Schilling and, yet again, Alomar and Larkin.

Nash Bruce
Guest

(haven’t had as much time to read through all the comments, as I’d have liked, but I believe that some comments have concerned the glut of holdovers- I am kinda wondering, will Larkin and Alomar be battling with Ruth and Gehrig, to stay on the ballot? Or, will something such as a 15-year eligibility limit be implemented?
I wish that one of those guys could win but I’m guessing that it is highly unlikely….)

Ed
Guest

Some interesting voting patterns so far. As I type this the vote stands:

Schilling: 21
Walker: 15
Larkin: 14
Mussina: 13

Of the 21 people who voted for Schilling, 8 included Walker on their ballot and 8 included Mussina. But only 4 included Larkin.

Brandon
Guest

Walker, Smoltz, Biggio

The Diamond King
Guest

Smoltz, Glavine, Alomar

--bill
Guest

Biggio, Glavine, Mussina

brp
Guest

Schilling, Biggio, Mussina.

Dave W
Guest

Glavine, Walker, Alomar

PP
Guest

Mussina, Smoltz, Glavine

First time I’m not voting for the eventual winner. Much as I wanted to type in Walker, I can’t get past the impact of his Coors stats (.381, .462, .710) even if they comprised just 31% of his plate appearances. My last votes for Mussina and Glavine, Smoltz too even though it’s my first for him. A whole new cast of great players coming up. Schilling, blah…

Bryan O'Connor
Editor

So you’re penalizing Walker because he was too *good* at Coors?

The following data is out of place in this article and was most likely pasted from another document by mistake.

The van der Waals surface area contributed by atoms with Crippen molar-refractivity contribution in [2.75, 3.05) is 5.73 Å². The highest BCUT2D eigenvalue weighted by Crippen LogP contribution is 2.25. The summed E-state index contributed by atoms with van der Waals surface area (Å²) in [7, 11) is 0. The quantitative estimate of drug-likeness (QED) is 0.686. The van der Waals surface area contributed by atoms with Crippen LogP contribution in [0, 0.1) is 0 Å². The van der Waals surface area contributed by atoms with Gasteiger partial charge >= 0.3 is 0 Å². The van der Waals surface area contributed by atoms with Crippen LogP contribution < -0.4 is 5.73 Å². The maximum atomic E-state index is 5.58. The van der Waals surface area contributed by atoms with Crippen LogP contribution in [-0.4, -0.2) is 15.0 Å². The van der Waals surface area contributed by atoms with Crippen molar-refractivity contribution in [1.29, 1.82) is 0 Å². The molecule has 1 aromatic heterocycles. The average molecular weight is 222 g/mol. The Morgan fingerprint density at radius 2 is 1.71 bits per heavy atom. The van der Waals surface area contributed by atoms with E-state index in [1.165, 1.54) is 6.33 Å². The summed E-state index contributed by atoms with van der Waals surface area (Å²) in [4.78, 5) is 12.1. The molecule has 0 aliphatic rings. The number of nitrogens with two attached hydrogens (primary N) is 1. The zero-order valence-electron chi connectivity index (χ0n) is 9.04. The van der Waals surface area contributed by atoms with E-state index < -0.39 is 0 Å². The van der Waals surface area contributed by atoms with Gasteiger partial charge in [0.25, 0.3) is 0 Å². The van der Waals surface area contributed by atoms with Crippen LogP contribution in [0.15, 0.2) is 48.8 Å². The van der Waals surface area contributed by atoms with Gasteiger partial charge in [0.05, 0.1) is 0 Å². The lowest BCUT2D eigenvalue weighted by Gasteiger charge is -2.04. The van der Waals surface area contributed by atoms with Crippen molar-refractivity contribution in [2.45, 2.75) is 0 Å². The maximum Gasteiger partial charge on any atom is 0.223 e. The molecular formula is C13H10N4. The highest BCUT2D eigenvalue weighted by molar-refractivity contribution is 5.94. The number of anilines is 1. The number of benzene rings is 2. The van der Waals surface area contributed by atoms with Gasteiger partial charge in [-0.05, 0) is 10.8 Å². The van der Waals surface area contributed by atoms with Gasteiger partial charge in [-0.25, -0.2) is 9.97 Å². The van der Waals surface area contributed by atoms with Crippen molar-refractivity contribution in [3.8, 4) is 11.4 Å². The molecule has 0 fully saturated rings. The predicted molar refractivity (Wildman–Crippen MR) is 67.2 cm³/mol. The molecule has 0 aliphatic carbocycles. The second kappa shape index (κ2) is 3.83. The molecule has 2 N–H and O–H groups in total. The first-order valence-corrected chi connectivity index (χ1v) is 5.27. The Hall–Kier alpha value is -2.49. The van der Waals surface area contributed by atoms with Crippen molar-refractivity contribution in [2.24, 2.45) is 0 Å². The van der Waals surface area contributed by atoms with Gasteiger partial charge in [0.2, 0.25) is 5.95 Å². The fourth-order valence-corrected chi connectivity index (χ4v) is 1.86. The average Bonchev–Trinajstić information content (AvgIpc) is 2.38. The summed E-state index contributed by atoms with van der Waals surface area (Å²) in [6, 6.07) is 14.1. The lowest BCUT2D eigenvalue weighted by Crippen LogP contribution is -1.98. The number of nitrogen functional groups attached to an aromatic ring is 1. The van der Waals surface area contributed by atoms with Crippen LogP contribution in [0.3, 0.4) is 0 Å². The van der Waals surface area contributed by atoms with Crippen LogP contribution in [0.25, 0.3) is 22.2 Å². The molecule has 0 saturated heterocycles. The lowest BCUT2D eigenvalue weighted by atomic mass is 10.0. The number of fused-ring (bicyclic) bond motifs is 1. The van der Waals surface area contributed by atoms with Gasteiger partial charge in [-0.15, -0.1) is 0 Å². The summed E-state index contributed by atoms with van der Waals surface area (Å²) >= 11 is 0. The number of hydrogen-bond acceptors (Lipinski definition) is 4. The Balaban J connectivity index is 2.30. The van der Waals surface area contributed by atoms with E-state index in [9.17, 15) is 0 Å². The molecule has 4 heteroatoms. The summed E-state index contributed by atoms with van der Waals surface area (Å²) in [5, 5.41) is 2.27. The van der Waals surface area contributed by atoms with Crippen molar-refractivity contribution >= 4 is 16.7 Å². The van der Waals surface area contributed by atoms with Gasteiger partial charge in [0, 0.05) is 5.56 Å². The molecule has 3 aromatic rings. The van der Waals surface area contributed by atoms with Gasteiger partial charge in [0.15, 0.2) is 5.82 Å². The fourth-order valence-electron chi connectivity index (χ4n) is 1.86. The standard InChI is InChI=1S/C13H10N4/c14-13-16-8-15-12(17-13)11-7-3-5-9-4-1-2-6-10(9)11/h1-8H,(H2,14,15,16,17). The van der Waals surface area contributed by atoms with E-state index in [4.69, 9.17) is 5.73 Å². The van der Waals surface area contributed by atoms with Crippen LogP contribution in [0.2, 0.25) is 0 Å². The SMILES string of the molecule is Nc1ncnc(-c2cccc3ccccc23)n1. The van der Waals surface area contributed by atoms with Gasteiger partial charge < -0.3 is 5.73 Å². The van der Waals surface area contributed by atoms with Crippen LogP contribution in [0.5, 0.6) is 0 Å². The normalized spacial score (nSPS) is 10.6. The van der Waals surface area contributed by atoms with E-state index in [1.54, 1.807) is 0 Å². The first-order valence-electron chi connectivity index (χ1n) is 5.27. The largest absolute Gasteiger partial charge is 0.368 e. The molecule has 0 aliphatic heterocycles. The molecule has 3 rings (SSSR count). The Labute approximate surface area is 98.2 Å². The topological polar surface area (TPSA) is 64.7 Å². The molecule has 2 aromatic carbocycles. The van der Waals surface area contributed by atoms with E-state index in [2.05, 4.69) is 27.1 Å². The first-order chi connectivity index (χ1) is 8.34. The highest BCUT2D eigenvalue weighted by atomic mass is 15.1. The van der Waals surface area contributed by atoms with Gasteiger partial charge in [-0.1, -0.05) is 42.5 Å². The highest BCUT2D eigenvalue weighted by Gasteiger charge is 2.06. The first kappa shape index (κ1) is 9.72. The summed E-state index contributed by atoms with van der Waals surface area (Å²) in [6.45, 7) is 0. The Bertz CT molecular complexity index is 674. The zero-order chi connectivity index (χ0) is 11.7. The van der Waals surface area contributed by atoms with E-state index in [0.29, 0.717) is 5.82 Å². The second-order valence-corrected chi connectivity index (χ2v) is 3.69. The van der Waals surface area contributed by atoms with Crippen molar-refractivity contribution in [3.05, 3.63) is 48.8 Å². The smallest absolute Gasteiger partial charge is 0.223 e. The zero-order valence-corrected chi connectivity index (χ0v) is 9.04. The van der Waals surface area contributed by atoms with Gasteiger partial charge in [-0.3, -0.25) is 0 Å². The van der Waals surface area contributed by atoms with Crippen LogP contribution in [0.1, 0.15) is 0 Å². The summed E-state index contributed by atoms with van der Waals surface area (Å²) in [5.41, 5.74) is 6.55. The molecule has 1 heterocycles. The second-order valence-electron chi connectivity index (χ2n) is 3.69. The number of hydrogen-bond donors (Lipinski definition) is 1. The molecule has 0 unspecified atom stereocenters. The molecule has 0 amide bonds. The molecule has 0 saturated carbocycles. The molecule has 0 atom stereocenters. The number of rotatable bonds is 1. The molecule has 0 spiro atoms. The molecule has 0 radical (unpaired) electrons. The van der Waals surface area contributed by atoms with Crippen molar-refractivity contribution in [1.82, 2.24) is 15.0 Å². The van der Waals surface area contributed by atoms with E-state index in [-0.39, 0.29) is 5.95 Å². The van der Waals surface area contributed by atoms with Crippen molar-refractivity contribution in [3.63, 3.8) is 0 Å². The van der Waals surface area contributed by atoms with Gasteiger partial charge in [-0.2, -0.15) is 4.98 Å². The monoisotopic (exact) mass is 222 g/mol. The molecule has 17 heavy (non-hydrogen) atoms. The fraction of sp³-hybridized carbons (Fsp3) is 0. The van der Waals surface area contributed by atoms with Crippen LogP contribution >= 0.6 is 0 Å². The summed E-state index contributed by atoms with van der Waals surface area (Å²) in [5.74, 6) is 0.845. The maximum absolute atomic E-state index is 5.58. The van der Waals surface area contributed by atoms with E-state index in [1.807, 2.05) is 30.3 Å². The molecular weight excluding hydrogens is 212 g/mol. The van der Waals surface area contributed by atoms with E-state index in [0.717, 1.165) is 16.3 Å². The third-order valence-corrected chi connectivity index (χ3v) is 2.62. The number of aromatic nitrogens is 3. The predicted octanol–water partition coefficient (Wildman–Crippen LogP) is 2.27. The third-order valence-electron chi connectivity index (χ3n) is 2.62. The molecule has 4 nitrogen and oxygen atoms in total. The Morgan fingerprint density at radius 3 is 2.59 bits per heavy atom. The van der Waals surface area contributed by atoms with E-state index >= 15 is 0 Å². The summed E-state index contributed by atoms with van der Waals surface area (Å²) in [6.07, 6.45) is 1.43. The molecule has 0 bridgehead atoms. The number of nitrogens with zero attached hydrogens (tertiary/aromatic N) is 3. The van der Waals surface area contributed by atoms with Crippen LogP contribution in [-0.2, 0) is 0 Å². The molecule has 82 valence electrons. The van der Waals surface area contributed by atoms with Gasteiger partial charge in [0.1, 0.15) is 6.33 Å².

PP
Guest

They’re inflated, as everyone’s are who played there, Galarraga included. Without them I doubt he would be in the conversation as seriously as he is.

Bryan O'Connor
Editor
In 1994 in Montreal, Walker hit .322/.394/.587 (151 OPS+). In 2005 in St. Louis, at age 38, Walker hit .289/.384/.502 (130 OPS+). In his career, he hit .278/.370/.495 on the road. Compare to Craig Biggio’s .281/.363/.433 overall line and consider that Walker’s numbers don’t include any games in Coors Field in his prime, while Biggio’s do. His career 141 OPS+, which as Richard mentions at #90, is park adjusted, is better than Tony Gwynn’s (132) or David Ortiz’s (138) or Reggie Jackson’s (139). Throw in 230 stolen bases, which don’t depend much on park factors, and positive career dWAR (backed… Read more »
Doug
Editor

Walker is also apparently a true “natural”, with almost no baseball experience prior to becoming a pro.

Lawrence Azrin
Guest

I’d penalize him more because he couldn’t stay in the lineup:

– 10 times 130 or more games played,
but:
– only three times 140 or more games played
– only ONCE 150 or more games played

same with Plate Appearances:
– 10 times 500 or more PA
but:
– only twice with 600 or more PA

He averaged 110 runs/107 RBI per 162 games ,but only once did he exceed both of these figures in a season (his 1997 MVP year). I’m not saying he’s not worthy, just that his durability is a negative, same as the “Coors Field Effect”.

PP
Guest

Plus, neutralizing Walker takes him to .294, .378, .530. Nice numbers for sure, but not COG stats in so few games (1988) as was pointed out in #95.

Richard Chester
Guest

Here’s what I commented about Walker a couple of weeks ago:

I do have reservations about Walker. He benefited greatly by playing at Coors Park. His BA there is .381 versus .282 in all the other parks, a huge difference. However his OPS + of 141, which is park adjusted , would put him in 41st place in the HOF.

PP
Guest

Actually, it was your comment that sent me off to his splits.